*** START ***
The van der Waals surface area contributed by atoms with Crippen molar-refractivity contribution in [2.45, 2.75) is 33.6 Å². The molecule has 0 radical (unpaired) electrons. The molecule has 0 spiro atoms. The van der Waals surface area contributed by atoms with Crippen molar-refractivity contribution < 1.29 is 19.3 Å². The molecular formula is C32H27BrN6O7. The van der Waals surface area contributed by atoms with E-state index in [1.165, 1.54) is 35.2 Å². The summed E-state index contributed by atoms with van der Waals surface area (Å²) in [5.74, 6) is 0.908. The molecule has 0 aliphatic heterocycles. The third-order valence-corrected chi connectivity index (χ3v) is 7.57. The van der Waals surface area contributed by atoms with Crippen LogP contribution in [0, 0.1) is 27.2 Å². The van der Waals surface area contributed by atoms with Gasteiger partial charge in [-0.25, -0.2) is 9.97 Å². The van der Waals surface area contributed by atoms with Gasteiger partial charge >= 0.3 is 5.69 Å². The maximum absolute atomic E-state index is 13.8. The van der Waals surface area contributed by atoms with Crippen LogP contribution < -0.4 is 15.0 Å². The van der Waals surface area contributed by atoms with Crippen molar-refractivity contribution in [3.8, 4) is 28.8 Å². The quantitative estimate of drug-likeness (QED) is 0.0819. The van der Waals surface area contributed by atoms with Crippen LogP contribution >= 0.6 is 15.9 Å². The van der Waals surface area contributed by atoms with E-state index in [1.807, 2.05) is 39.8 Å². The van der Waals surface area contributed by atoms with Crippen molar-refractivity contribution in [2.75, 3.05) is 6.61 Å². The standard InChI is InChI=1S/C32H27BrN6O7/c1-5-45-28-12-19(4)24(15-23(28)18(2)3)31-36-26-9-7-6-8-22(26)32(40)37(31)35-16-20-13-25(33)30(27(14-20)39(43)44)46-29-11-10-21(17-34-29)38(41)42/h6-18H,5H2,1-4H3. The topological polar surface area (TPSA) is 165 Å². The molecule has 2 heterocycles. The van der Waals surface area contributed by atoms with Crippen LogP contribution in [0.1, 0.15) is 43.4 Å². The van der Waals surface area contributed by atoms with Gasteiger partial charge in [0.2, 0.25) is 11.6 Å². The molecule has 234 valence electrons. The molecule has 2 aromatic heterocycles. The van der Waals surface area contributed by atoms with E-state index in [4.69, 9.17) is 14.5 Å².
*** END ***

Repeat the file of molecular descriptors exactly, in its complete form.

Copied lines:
The van der Waals surface area contributed by atoms with Crippen molar-refractivity contribution in [2.45, 2.75) is 33.6 Å². The molecule has 0 radical (unpaired) electrons. The molecule has 0 spiro atoms. The van der Waals surface area contributed by atoms with Crippen molar-refractivity contribution < 1.29 is 19.3 Å². The molecular formula is C32H27BrN6O7. The van der Waals surface area contributed by atoms with E-state index in [1.165, 1.54) is 35.2 Å². The summed E-state index contributed by atoms with van der Waals surface area (Å²) in [5.74, 6) is 0.908. The molecule has 0 aliphatic heterocycles. The third-order valence-corrected chi connectivity index (χ3v) is 7.57. The van der Waals surface area contributed by atoms with Crippen LogP contribution in [0, 0.1) is 27.2 Å². The van der Waals surface area contributed by atoms with Gasteiger partial charge in [-0.25, -0.2) is 9.97 Å². The van der Waals surface area contributed by atoms with Gasteiger partial charge >= 0.3 is 5.69 Å². The maximum absolute atomic E-state index is 13.8. The van der Waals surface area contributed by atoms with Crippen LogP contribution < -0.4 is 15.0 Å². The van der Waals surface area contributed by atoms with Crippen molar-refractivity contribution in [3.8, 4) is 28.8 Å². The quantitative estimate of drug-likeness (QED) is 0.0819. The van der Waals surface area contributed by atoms with Crippen LogP contribution >= 0.6 is 15.9 Å². The van der Waals surface area contributed by atoms with E-state index in [1.807, 2.05) is 39.8 Å². The van der Waals surface area contributed by atoms with Crippen molar-refractivity contribution in [2.75, 3.05) is 6.61 Å². The standard InChI is InChI=1S/C32H27BrN6O7/c1-5-45-28-12-19(4)24(15-23(28)18(2)3)31-36-26-9-7-6-8-22(26)32(40)37(31)35-16-20-13-25(33)30(27(14-20)39(43)44)46-29-11-10-21(17-34-29)38(41)42/h6-18H,5H2,1-4H3. The topological polar surface area (TPSA) is 165 Å². The molecule has 2 heterocycles. The van der Waals surface area contributed by atoms with Crippen LogP contribution in [0.1, 0.15) is 43.4 Å². The van der Waals surface area contributed by atoms with Gasteiger partial charge in [0.2, 0.25) is 11.6 Å². The molecule has 234 valence electrons. The molecule has 2 aromatic heterocycles. The van der Waals surface area contributed by atoms with E-state index in [4.69, 9.17) is 14.5 Å².